ex • per • i • ence /ˌikˈspirēəns/ (noun): Participation in events, ideally the thrill of weightlessness while purring through snow. Occurs while carving the slopes of Sun Peaks, BC.

By Rob Story

So you’re looking to ski somewhere new in British Columbia, and you discover that Sun Peaks is actually the second-biggest ski area in Canada.

Photo: Grant Gunderson

You book a flight to Kamloops and catch a 50-minute shuttle to Sun Peaks, where a central, Bavarian-type village is magically encircled by three ski mountains: Tod, Sundance, and Morrisey.

The next morning, you ascend the longest of 7 chairs to a lift-served apex of 2,080 metres—just shy of Mount Tod’s 2,152-metre summit. If conditions are right, you’ll experience the spectacle of “snow ghosts.” A local peculiarity, snow ghosts occur when wizened pine trees act as magnets for wind-driven snow and ice crystals. The trees become completely cloaked in sparkling, white pixie dust, while the precipitation’s weight bends branches into haunting shapes.

Photo: Destination Canada/Grant Gunderson

There, atop Mount Tod, you gaze over vast meadows studded with sagebrush and lakes frozen into white discs and compare the views to Jackson Hole’s. The difference is that Jackson occupies a well-known mountain range (the Tetons), while Sun Peaks...does not. Instead, Sun Peaks sits atop BC’s Shuswap Highlands. A Sun Peaks friend once characterized Shuswap Highlands as a “2,000-metre zit in the middle of the Canadian desert.” Wikipedia is a bit more diplomatic, describing the highlands as “a plateau-like hilly area” of 3,321 square kilometres.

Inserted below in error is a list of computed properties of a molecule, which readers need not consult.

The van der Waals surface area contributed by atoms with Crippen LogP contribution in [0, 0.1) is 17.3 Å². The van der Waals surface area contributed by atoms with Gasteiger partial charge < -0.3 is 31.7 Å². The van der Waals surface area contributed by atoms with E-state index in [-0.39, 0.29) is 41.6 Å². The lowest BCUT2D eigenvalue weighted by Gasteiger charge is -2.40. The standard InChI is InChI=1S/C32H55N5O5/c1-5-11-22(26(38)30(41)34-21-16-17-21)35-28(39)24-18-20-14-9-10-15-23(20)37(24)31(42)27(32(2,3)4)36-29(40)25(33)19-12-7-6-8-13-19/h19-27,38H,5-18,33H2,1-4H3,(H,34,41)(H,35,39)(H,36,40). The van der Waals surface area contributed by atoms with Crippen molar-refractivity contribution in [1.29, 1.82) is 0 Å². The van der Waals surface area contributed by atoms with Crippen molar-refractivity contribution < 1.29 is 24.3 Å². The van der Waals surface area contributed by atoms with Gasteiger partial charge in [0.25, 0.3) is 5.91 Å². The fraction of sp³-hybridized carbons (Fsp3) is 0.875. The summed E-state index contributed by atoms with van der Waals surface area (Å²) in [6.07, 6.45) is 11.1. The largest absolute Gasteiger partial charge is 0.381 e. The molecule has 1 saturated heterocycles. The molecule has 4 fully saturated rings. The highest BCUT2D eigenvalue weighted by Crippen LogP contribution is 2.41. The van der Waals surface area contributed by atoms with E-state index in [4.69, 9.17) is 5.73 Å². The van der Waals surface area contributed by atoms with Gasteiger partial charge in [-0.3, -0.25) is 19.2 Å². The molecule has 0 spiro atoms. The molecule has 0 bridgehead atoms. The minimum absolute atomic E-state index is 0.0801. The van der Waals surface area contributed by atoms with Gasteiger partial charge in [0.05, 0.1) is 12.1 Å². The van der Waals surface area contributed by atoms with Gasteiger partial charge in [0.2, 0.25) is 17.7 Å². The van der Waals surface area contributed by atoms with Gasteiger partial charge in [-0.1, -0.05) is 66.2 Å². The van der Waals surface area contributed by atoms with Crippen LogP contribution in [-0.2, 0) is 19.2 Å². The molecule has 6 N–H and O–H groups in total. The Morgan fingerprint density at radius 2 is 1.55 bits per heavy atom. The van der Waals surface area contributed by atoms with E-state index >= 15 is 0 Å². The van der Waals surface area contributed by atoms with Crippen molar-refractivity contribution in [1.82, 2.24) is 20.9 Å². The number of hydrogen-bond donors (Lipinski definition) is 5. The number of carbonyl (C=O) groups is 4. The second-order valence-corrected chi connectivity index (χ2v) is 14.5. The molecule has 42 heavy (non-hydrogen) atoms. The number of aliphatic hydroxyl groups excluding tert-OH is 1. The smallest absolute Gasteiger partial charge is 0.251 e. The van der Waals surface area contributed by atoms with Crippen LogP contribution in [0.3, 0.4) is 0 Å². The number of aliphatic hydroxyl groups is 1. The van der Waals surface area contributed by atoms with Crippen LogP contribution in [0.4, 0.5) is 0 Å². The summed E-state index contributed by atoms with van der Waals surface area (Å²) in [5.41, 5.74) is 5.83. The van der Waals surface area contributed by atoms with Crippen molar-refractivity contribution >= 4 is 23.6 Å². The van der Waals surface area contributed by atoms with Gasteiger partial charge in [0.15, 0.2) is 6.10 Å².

At any rate, these Peaks of the Sun comprise the only alpine uplifts within 32 kilometres. Far from both Whistler and the province’s famed Powder Triangle, the ski area is a seven-hour drive from Calgary and four-and-a-half hours from Vancouver. As far as BC ski resorts are concerned, Sun Peaks grew up as an only child.

The ski area opened in 1961 as Tod Mountain, in honour of the Shuswaps’s highpoint. In the ensuing decades, however, British Columbia’s skiing clientele became significantly more international. In 1993, the resort’s owners re-named it Sun Peaks because the German translation of “Tod Mountain” is “Death Mountain.”

Sun Peaks may not belong to a proper mountain range, yet it skis huge, with two alpine bowls, 138 trails, and 882 metres of skiable vertical. Again, its 4,270 acres of terrain make it the second-largest ski area in Earth’s second-largest nation.

Care to assay your mitochondrial efficiency on a big-mountain steep? Head from Crystal Chair to Chute. A sheltered, snow-hoarding finger of a slope, Chute drops as precipitously as 45 degrees. This is the Sun Peaks test piece.

If said mitochondria are still firing, proceed to Headwalls. Were you to search “Headwalls, Sun Peaks” on your magic glowbox, you’d learn the run doubles as the only course in North America equipped to handle World Cup speed skiing. An annual competition—the Velocity Challenge—has roared down Headwalls dozens of times since 1989. The course is considered the world’s best, since it’s convex and has two stomach-turning bulges that promise two opportunities to experience the delirious feeling of weightlessness.